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Conservative 'Culture of Bullying' Keeps LGBTQ Youth From Feeling Safe

When a documentary about bullied children gets a stronger MPAA rating than a film about teenagers fighting to the death, you know something is wrong with our culture.
 
 
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Handsome, outgoing and athletic, Jason is one of the "top dogs" in high school many boys want to be and many girls want to be with -- that is, if they are straight. Although he projects himself as heterosexual, with a girlfriend, Jason is secretly involved with the openly gay Eric, who is often bullied by Jason's macho friends. When their secret is revealed, Jason is forced to choose between coming out and joining the bullies to beat up the helpless and terrified Eric.

Jason's choice lies at the center of Man in the Mirror (2011), a short film that has made the short list of the first PBS Online Film Festival. The film's original screenplay was written in 2009 by Treviny Marie Colon, then a high school senior, for a Scenarios USA writing contest. Colon won the contest and her script was made into a film by Hollywood director Joel Schumacher ( The Phantom of the Opera).

During a recent conference call, Colon, now a Penn State student majoring in English and sociology, told reporters that  Man in the Mirror was based on personal experience and observation during high school. "It was happening. I saw it every day," said Colon, speaking of anti-LGBTQ bullying. It "is very old news," she added, in response to the recent media attention to the issue.

The film came out at an emotional time, with a recent spate of LGBTQ youth suicides forcing Americans to face the cruelty of bullying in schools. Seth Walsh, Jamey Rodemeyer, Justin Aaberg, Tyler Clementi and Eric James Borges -- the list of bullied LGBTQ teenagers who ended their lives is growing. ( See other cases here.) These suicides, especially the high-profile cases such as Tyler Clementi, opened up for Americans a dark reality in which LGBTQ teenagers live on a daily basis. The cases also prompted a much-needed national dialogue, of which the film is a part.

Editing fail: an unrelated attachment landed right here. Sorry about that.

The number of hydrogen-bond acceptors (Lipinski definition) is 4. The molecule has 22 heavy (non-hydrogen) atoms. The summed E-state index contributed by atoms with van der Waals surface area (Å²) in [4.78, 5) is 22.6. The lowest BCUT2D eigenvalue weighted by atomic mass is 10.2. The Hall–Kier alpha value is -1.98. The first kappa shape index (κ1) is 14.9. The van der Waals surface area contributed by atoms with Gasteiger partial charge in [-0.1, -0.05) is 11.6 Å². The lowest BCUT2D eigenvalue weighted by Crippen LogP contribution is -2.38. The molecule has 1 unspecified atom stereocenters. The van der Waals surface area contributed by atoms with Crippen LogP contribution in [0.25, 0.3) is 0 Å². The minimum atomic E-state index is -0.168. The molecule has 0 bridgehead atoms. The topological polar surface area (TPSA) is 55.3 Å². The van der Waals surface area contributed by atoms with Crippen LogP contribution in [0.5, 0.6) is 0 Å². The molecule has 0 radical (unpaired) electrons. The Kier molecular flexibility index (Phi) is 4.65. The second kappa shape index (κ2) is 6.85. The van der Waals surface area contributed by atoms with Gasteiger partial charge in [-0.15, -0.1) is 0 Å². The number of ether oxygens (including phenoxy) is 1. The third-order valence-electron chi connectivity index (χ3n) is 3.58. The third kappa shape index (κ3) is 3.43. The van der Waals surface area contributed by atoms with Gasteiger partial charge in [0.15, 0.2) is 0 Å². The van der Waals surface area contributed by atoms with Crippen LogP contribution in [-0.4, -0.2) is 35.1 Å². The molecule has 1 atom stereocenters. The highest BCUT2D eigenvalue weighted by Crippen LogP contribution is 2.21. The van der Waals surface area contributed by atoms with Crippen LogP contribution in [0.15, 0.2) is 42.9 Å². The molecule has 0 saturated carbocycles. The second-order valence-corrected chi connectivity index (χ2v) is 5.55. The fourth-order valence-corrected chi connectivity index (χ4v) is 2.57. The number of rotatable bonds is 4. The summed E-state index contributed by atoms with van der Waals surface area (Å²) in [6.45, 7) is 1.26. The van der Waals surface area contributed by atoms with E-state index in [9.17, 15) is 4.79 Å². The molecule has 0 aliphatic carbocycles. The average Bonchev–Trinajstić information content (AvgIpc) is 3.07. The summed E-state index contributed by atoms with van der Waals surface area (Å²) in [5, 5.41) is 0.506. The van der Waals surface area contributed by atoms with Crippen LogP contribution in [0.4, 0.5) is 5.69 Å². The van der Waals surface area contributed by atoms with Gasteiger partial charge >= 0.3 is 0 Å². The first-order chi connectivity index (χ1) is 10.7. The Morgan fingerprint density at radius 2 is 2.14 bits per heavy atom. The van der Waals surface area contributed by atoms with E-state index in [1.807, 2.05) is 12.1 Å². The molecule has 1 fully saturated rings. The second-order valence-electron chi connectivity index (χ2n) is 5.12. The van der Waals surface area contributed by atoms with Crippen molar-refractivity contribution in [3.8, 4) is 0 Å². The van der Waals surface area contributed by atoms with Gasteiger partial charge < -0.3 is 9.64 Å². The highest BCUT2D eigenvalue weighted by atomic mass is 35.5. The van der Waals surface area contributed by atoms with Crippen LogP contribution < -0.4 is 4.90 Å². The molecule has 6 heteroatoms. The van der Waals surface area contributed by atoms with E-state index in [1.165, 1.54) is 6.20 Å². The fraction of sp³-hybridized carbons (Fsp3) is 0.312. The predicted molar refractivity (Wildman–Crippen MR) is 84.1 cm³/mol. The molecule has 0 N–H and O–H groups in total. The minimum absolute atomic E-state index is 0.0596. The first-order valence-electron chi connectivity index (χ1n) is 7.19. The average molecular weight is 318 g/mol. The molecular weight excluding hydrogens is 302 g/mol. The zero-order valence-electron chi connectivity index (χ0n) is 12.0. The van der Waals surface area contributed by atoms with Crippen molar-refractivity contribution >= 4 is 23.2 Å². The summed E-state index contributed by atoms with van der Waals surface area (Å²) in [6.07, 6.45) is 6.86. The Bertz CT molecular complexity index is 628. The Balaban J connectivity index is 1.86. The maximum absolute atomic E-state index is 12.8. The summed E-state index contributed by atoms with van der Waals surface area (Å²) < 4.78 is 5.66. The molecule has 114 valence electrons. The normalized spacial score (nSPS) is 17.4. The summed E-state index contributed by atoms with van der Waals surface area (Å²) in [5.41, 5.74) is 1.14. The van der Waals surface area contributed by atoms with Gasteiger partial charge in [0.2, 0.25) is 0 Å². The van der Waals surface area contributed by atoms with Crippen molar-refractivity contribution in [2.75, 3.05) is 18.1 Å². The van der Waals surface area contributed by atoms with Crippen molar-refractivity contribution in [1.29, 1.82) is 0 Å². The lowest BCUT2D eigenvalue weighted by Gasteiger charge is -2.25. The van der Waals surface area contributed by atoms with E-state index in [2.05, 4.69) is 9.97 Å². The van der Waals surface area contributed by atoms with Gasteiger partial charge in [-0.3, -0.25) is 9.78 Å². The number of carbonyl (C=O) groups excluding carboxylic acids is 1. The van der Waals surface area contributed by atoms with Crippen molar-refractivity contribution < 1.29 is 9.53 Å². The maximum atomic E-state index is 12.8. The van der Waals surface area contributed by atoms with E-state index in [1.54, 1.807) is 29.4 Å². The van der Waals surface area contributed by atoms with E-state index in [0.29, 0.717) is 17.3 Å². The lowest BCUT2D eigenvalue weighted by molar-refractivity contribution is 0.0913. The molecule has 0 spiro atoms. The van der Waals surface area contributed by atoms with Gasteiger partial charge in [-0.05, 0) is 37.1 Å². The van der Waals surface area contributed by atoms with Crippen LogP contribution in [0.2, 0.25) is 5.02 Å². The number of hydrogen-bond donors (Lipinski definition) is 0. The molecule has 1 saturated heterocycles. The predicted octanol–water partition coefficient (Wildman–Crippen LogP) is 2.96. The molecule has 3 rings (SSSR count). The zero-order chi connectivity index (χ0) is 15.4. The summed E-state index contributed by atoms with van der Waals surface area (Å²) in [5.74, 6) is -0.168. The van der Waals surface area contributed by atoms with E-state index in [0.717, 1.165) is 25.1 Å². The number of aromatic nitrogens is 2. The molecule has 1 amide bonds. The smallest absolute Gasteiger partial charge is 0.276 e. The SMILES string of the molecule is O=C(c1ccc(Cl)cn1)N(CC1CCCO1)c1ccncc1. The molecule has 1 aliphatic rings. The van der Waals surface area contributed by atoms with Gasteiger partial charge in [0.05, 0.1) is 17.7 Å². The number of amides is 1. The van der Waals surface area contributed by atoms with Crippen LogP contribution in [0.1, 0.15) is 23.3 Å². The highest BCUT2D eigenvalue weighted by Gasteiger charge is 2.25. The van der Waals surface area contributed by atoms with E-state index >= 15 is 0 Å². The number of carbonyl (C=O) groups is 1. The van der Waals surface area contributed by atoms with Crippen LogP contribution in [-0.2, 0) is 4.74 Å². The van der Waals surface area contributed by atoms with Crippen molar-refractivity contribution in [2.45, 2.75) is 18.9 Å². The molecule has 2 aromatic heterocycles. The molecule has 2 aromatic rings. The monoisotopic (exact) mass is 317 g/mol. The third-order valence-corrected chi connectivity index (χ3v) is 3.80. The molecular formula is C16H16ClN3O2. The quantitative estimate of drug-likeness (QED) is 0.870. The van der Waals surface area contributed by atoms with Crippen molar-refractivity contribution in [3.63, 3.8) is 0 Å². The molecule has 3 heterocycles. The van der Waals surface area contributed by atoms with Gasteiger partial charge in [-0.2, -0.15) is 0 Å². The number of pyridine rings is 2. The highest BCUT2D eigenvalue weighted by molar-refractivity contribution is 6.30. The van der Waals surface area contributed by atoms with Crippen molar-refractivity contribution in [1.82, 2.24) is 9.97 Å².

How Bad Is Anti-LGBTQ Bullying?

According to recent research from the Gay, Lesbian and Straight Education Network (GLSEN):

  • Eighty-five percent of LGBTQ middle and high school students reported verbal harassment, 40 percent reported physical harassment and 19 percent reported physical assaults at school during the previous year because of their sexual orientation.
  • The percentages of reported bullying because of students' gender expression are 64 percent for verbal harassment, 27 percent for physical harassment and 13 percent for physical assaults.
  • Nearly two-thirds of LGBTQ students surveyed did not feel safe at school.

According to the report, school environments for LGBTQ students have been improving at a slow pace. The report shows that between 1999 and 2009 there was a slight decline in verbal harassment and increase in LGBTQ-related support at schools. However, assault overall remained constant. Meanwhile, effective interventions and support are not available in most schools. In GLSEN's survey, only 45 percent of students reported having a gay-straight alliance at school, 53 percent could identify six or more supportive educators, and only 18 percent reported having an anti-bullying school policy.

If anti-LGBTQ bullying is not a recent " epidemic," as some media characterize it, it is undoubtedly a serious and urgent problem that is still claiming too many young lives and making many more lives miserable. And it is clear that we haven't made the progress we should have over the past decade.

Conservative Obstructions to Making Schools Safer for LGBTQ Students

As activists, educators, parents, and celebrities work to create a safer environment for LGBTQ teens, conservative organizations and policy makers continue to set up obstacles by promoting homophobia, silencing LGBTQ victims, and closing up the space for open discussion on sexual orientation, gender identity, and bullying among youth.

 
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